• Every time I smell his stench, instead of yelling to go put deodorant on, I’ll say in jest, “Boy do I love hugging you and being around you, but I’ll have to wait for my nose to clear up!”
  • Every time I need him to perform any self-hygiene (I know many of you will agree this was never easy!), I will try a checklist instead of barking commands
  • Every time he grunts, or replies with “In your butt!” or simply ignores me, I will take a deep breath and remind myself that this is a mask and it’s hard for him to wear. Lead with unconditional love and we will both get through

I was once told by a friend who had a son who was 13 when mine was three, that many of the behaviors of a 13-year-old mirror that of a three year old. Testing, experimentation, need for belonging, no sense of others. I reflect on what I learned from those years as a mother. For my son on the spectrum, routine was gold. Routine was a life savior. The better I could organize his day and communicate what to expect, the better day we had.

Recently, I had a perfect opportunity present itself to test my theory on routine. Bedtime is its own type of torture in my house, but it was over, lights out. I heard some commotion and went back upstairs to find my 13-year-old son in the bathroom with his iPad. I lost it!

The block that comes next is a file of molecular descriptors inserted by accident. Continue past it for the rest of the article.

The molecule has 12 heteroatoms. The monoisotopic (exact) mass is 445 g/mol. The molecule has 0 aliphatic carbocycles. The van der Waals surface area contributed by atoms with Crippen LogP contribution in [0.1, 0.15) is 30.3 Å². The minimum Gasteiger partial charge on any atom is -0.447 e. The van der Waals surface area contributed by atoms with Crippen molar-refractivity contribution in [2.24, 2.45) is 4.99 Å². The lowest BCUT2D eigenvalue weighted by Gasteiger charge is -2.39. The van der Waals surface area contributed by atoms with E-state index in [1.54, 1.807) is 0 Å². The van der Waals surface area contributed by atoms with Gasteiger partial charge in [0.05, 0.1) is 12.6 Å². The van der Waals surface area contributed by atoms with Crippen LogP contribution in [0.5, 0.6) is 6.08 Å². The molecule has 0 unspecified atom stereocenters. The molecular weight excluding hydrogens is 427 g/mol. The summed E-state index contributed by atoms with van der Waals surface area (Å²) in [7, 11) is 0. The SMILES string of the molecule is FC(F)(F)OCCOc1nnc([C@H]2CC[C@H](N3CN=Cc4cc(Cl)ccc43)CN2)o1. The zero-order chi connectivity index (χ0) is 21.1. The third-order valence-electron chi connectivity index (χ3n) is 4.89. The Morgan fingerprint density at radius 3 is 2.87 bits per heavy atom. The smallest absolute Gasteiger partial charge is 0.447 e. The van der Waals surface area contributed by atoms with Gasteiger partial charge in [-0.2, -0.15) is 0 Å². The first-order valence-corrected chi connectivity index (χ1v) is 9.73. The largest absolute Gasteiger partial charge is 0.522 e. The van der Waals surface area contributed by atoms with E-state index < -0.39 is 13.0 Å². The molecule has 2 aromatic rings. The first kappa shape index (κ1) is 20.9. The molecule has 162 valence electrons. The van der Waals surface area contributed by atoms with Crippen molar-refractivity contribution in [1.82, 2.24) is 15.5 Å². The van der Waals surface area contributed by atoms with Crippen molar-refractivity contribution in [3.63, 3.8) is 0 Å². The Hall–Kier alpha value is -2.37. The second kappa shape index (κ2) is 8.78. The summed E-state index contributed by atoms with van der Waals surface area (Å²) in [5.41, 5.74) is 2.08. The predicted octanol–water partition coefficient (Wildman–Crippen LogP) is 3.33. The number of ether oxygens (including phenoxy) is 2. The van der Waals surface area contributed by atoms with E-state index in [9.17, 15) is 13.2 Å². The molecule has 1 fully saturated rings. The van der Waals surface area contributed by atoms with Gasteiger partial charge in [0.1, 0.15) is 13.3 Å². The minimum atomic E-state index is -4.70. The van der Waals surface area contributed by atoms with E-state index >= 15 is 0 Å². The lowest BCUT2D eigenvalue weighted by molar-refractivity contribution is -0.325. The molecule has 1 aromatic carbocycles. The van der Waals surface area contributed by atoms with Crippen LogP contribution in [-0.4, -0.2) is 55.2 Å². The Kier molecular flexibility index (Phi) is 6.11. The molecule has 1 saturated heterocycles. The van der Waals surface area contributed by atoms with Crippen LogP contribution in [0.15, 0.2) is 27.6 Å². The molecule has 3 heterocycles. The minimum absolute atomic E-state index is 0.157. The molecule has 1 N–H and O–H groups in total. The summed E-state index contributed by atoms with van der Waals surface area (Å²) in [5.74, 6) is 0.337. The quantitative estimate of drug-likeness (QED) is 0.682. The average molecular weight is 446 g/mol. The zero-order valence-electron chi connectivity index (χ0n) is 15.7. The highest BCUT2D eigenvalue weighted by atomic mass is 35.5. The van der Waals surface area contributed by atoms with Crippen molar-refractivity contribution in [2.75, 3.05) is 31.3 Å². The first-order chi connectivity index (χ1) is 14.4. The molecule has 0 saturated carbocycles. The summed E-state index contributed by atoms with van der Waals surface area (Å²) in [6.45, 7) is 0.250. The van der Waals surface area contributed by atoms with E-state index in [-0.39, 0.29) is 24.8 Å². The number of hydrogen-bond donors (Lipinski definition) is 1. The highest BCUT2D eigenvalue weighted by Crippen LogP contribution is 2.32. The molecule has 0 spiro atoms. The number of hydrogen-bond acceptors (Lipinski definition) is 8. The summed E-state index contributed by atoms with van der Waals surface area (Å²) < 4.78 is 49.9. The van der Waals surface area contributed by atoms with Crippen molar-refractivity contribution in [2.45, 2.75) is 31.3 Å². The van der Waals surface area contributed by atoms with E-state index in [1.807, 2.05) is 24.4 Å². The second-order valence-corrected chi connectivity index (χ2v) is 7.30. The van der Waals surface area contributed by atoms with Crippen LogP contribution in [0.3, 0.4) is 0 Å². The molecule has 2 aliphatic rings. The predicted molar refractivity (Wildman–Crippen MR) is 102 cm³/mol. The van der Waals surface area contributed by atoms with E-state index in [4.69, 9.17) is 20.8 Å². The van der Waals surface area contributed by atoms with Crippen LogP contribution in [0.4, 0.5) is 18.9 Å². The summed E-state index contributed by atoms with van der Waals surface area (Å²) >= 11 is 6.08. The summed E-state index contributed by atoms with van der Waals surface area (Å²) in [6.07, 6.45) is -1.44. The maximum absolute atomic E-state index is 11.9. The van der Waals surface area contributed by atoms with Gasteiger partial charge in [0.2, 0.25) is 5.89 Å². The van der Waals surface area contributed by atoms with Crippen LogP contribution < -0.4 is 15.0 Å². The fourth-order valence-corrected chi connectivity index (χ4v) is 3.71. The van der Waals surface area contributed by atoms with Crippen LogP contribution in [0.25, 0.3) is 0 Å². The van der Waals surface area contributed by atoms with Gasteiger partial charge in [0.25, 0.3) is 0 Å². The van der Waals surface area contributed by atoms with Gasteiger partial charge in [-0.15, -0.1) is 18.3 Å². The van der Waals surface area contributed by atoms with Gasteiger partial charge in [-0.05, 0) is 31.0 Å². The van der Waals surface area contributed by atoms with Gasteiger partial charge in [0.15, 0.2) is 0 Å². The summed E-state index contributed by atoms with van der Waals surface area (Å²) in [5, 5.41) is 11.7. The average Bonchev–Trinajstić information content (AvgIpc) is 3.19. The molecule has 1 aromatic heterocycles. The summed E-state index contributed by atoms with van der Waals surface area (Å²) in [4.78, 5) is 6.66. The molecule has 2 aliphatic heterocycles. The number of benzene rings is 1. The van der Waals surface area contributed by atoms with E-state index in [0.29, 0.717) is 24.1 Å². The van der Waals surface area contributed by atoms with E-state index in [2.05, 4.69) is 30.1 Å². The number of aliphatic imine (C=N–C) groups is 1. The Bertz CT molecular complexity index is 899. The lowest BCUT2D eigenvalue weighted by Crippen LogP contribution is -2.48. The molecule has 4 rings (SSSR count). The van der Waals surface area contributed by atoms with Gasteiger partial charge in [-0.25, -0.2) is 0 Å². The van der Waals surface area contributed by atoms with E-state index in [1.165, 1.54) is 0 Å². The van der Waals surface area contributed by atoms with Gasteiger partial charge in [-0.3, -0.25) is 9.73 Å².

“Control your pubescent urges because now is NOT the time!” I said in a huff. The next day provided a new talk track for us to connect on and I thought, what the heck, let’s try the routine approach now. When I was about to go to the grocery store and leave him home alone, I yelled down to him: “Now would be a good time for any of those bodily urges, honey!”

His response, “You can’t put THAT in my routine MOM, gosh!!”

I hope you are laughing by now because, what was I thinking? Live and learn, and always love. It can be a bumpy ride, but take as many moments as you can to pause, breathe, and reflect. You’re doing an amazing job!


Dear mums of smelly, unmotivated, lazy, moody and confused 14-year-old boys by Maggie Dent

This article was featured in Issue 126 – Romantic Relationships and Autism